Accessibility links

Breaking News

Trump Administration Announces Plans to Ban Flavored E-cigarettes

President Donald Trump and first lady Melania Trump listen as acting FDA Commissioner Ned Sharpless talks about a plan to ban most flavored e-cigarettes, in the Oval Office of the White House, Wednesday, Sept. 11, 2019, in Washington. (AP Photo/Evan Vucci
Trump Administration Announces Plans to Ban Flavored E-cigarettes
please wait

No media source currently available

0:00 0:05:30 0:00

American President Donald Trump says his administration will propose banning thousands of flavors of electronic cigarettes, known as e-cigarettes.

The Food and Drug Administration (FDA) will develop rules to remove all e-cigarette flavors, except tobacco, from the U.S. market.

Health and Human Services Secretary Alex Azar made the announcement Wednesday. He spoke at the White House during an appearance with the president, first lady Melania Trump and the acting chief of the Food and Drug Administration (FDA), Ned Sharpless.

E-cigarettes are a popular substitute for traditional smoking products. They have been available in the United States for more than 10 years.

The electronic devices heat liquid into vapor -- very small particles that users inhale. Many users vape with a liquid that includes flavoring, nicotine and other chemicals. Nicotine is a natural chemical found in tobacco plants.

Trump said vaping has become such a problem that he wants parents to be informed of what is happening.

“People are going to watch what we’re saying and parents are going to be a lot tougher with respect to their children,” Trump said.

It will take several weeks to develop the proposed flavor restrictions.

Trump’s first public comments on vaping come as U.S. officials investigate hundreds of breathing problems in people who have used e-cigarettes and other vaping devices.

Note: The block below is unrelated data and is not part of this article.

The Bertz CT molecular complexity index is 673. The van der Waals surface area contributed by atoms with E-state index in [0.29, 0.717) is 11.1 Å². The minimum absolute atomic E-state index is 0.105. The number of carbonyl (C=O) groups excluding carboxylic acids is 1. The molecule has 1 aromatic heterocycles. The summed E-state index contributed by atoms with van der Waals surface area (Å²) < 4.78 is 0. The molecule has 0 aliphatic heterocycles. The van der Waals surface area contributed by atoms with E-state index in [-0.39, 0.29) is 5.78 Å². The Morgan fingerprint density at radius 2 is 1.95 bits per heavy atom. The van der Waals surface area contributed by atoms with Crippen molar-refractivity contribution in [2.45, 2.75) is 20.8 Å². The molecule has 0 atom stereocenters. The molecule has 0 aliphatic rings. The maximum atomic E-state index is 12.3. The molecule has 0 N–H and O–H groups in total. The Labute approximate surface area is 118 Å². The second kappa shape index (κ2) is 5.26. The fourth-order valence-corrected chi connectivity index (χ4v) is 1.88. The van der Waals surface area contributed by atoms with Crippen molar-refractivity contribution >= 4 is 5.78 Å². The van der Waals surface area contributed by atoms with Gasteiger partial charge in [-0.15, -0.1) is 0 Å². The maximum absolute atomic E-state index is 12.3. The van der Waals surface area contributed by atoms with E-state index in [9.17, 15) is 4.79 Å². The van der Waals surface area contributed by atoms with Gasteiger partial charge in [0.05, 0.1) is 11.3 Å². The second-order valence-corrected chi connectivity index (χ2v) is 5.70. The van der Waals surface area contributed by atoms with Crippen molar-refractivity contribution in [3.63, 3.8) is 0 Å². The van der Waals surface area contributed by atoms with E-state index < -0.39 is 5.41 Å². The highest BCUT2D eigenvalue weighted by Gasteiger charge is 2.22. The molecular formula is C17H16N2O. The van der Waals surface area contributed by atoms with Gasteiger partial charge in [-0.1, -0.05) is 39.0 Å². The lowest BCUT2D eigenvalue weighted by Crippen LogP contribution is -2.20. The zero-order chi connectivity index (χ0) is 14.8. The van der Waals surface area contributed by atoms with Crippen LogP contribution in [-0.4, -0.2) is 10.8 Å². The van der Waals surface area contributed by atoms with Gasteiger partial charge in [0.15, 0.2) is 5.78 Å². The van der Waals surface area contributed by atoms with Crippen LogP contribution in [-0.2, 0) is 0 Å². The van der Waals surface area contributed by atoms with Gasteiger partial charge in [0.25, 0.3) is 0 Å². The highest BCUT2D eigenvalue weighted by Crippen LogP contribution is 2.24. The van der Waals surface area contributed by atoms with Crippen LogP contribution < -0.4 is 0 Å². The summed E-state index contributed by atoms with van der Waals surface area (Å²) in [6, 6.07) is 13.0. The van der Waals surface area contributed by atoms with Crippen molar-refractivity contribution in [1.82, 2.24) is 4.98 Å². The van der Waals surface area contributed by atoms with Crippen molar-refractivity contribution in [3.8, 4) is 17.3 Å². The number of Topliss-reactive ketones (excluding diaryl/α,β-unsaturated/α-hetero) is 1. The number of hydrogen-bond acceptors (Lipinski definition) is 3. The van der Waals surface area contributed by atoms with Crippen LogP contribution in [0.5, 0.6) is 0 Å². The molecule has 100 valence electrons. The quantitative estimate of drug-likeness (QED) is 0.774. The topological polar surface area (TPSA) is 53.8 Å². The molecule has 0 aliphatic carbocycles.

No single device, ingredient or additive has been identified, although many cases involve marijuana vaping devices. There is still little research on the long-term effects of vaping.

The administration proposal would only affect nicotine vaping products, which are subject to FDA rules.

The FDA has had the power to ban vaping flavors since 2016, but up until now resisted calls to take that step. Agency officials instead said they were studying whether flavors could help people stop smoking traditional cigarettes.

But many parents, politicians and health activists have called for action on flavors. They argue that flavoring is largely to blame for a rise in vaping among U.S. teenagers.

“We simply have to remove these attractive flavored products from the marketplace until they can secure FDA approval, if they can,” Azar said. He added that flavored products could seek the agency’s permission to re-enter the market.

Azar said the administration would let tobacco-flavored e-cigarettes remain available for adults. But he said that if children begin using those products, “we will take enforcement action there also.”

A 2009 law banned all flavors from traditional cigarettes except menthol. But that law did not affect e-cigarettes, which were then a small percentage of the tobacco market.

A ban on flavors would represent a huge blow to the vaping industry. Juul, one of the best known manufacturers, has grown into a huge business by selling mint, fruit and dessert flavored-nicotine products.

Juul and other vaping companies argue that their products are supposed to help adult smokers reduce their dependence on traditional paper-and-tobacco cigarettes. But there is little evidence that e-cigarettes are effective for helping people stop smoking.

Federal law bars e-cigarette and all other tobacco sales to those under age 18. But last year, one study found that 1 in 5 high school students reported vaping in the past month. Government health officials have called the rising in vaping an “epidemic.”

More than 80 percent of underage teens who use e-cigarettes say they chose the product because it “comes in flavors that I like,” studies have found.

I’m Ashley Thompson.

George Grow adapted this story for VOA Learning English based on a report by The Associated Press. Ashley Thompson was the editor.

We want to hear from you. Write to us in the Comments section, and visit our Facebook page


Words in This Story

flavor n. a substance that is added to food or drink to give it a desired taste

substitute – n. a person or a thing that takes the place of someone or something else

inhale v. to breathe in

ingredient – n. a part of any mixture or combination

attractive adj. appealing or pleasing to the senses

dessert – n. a usually sweet treat served at the end of a meal

epidemic – n. a situation in which a disease spreads very quickly and affects a large number of people